Rebalancing Our Portfolio

This task this year was fun. In the past, this has not been so fun. Reason being? It’s no fun to rebalance a portfolio when that portfolio lost money. This year however, we managed a 9$ increase over the previous year. Our retirement portfolio is roughly 70% in a 2055 target date index fund, and 30% in a small cap business fund. The small cap fund had growth of about 18% this past year, so I took a portion of those funds and moved them over to the target date fund to get back down to our 70% – 30% split.

Rebalancing does not have to be difficult. We have used index funds for years now, and I have enjoyed their ease of use, and their low cost. I highly recommend them.

Updating my Credit Card on Auto-Billpay

My credit card expired in February, and I had to go through and update every auto-billpay account that I use to ensure that all of the payments went through. All but 2 of our monthly bills route through our credit card so this makes it very easy to pay bills every month, but quite a headache to update the credit card on every account. This took me about 3 hours, since I had to remember the login and password for every single bill (and most of them had expired!!).

Projected Taxes for 2012

The last major task that I accomplished in my family financial fitness day was to project our taxes for 2012. We just received our taxes back from our CPA for 2011, and I needed to evaluate what changes we could make this year to lower the amount of taxes we paid. This was the first year we had a business (my wife’s photography business) so our taxes were a bit more complicated than usual.

I also worked on updating our profit and loss statement for our business and our expense report for our business tax purposes. Making this a priority now will help us be much more organized come tax time again next year.

Do you have a family financial fitness day?

What tasks do you accomplish on a day like this ?

Photo Credit

Money for College Project Weekly Roundup: Adoption Homestudy Edition

The past few days have seen a hurricane go through our house.

That hurricane was my wife, who was deep cleaning our house to get ready for our adoption homestudy visit from our adoption case worker. While I was working on getting our yard in shape after the winter months, and pressure washing the siding, she was busy inside scrubbing the floors and dusting under every possible nook and cranny. She’s awesome, and our house has NEVER looked so clean. We know that we won’t be turned down for our adoption if our house is not in perfectly clean condition, but you can’t help to be overly sensitive to dirt when someone is coming to “inspect” your home.

Our homestudy visit was last night, we think it went really well, and we are looking forward to relaxing a bit this weekend after the physical and emotional roller coaster of the past week. I say all of that to say, that is why I only posted two articles this week. It has been a trying week, but I am looking to it as training for when we do bring our new baby home and are woken up every few hours for feedings. Not sure that I am quire ready for that yet…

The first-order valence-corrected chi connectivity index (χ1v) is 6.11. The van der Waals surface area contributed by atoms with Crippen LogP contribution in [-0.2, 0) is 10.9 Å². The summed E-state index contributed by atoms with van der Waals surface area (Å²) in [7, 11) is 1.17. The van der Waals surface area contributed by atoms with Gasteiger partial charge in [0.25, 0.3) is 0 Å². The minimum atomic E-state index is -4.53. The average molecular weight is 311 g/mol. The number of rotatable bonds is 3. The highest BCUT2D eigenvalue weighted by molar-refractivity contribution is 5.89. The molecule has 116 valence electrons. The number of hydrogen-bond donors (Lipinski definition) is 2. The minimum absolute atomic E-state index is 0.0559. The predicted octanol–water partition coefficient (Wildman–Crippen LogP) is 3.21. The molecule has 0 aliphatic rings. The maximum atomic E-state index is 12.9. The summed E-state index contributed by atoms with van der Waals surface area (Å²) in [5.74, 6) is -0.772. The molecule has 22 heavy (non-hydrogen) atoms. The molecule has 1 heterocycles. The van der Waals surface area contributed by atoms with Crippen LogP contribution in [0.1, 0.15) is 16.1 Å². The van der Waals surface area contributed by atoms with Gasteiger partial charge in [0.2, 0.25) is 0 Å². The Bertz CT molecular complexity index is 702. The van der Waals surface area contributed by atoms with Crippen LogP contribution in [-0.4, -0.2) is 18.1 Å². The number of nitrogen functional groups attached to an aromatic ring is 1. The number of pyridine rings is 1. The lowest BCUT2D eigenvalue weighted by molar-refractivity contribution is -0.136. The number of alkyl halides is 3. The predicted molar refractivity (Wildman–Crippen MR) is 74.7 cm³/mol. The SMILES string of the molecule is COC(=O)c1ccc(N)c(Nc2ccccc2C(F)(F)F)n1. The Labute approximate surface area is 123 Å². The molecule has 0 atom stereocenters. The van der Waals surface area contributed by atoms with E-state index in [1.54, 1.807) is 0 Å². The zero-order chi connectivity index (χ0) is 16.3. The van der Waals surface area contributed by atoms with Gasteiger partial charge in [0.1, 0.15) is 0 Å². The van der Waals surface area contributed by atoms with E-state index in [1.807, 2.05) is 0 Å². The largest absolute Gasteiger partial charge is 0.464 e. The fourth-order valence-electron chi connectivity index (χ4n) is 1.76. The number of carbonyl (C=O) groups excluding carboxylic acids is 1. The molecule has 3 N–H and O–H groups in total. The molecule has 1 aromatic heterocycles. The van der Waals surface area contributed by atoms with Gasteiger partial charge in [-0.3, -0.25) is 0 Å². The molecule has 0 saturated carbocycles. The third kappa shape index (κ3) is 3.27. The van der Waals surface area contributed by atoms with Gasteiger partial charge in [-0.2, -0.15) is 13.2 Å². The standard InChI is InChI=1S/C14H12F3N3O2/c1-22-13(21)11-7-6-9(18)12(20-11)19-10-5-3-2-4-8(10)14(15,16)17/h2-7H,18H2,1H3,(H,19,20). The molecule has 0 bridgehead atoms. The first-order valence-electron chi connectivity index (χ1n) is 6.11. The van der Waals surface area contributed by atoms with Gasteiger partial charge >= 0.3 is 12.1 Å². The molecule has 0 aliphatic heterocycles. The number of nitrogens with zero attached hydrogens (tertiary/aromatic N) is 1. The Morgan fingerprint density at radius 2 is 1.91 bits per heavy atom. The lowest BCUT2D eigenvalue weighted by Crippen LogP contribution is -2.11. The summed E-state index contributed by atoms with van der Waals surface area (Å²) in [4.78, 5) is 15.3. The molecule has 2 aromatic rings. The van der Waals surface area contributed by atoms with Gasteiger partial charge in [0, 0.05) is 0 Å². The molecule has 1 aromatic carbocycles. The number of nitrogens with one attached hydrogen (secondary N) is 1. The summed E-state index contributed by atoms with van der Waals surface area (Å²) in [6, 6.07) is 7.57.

I’ll get there, I know. While I slip off to some sleepy goodness, please enjoy the best of Money for College project and Yakezie from this past week!

Money for College Project


[button link=”” color=”red”] 23 Gifts for College Students[/button]



[button link=”” color=”red”] Big Dig Scholarship[/button]




Yakezie Friends


[button link=”” color=”green”] Sustainable Life – Save on Weddings[/button]



[button link=”” color=”green”] Stock Trend Investing – What is Stock Trend?[/button]



[button link=”” color=”green”] Penny Pinching Pro – Thesis Edits[/button]



[button link=”” color=”green”]Fiscal Phoenix –  Market Cap[/button]



[button link=”” color=”green”] Mighty Bargain Hunter  – Frugality Is What We Need[/button]



[button link=”” color=”green”] Money Cactus – Twitter Improves Finances[/button]



[button link=”” color=”green”] Roshawn Watson – Seek Abundance[/button]



[button link=”” color=”green”] Broke Professionals – Spring Break[/button]



[button link=”” color=”green”] Dog Ate my Wallet – Assets???[/button]



Money for College Project Weekly Roundup: Norovirus Edition

So this past week has been fun (read: one of the most painful weeks of my life…)

Not sure how or from where, but I managed to contract the Norovirus. From the Center for Disease Control:

[box] Noroviruses (genus Norovirus, family Caliciviridae) are a group of related, single-stranded RNA, non-enveloped viruses that cause acute gastroenteritis in humans. The most common symptoms of acute gastroenteritis are diarrhea, vomiting, and stomach pain. Norovirus is the official genus name for the group of viruses previously described as “Norwalk-like viruses” (NLV). Noroviruses spread from person to person, through contaminated food or water, and by touching contaminated surfaces. Norovirus is recognized as the leading cause of foodborne-disease outbreaks in the United States. Outbreaks can happen to people of all ages and in a variety of settings. Read more about it using the following links.[/box]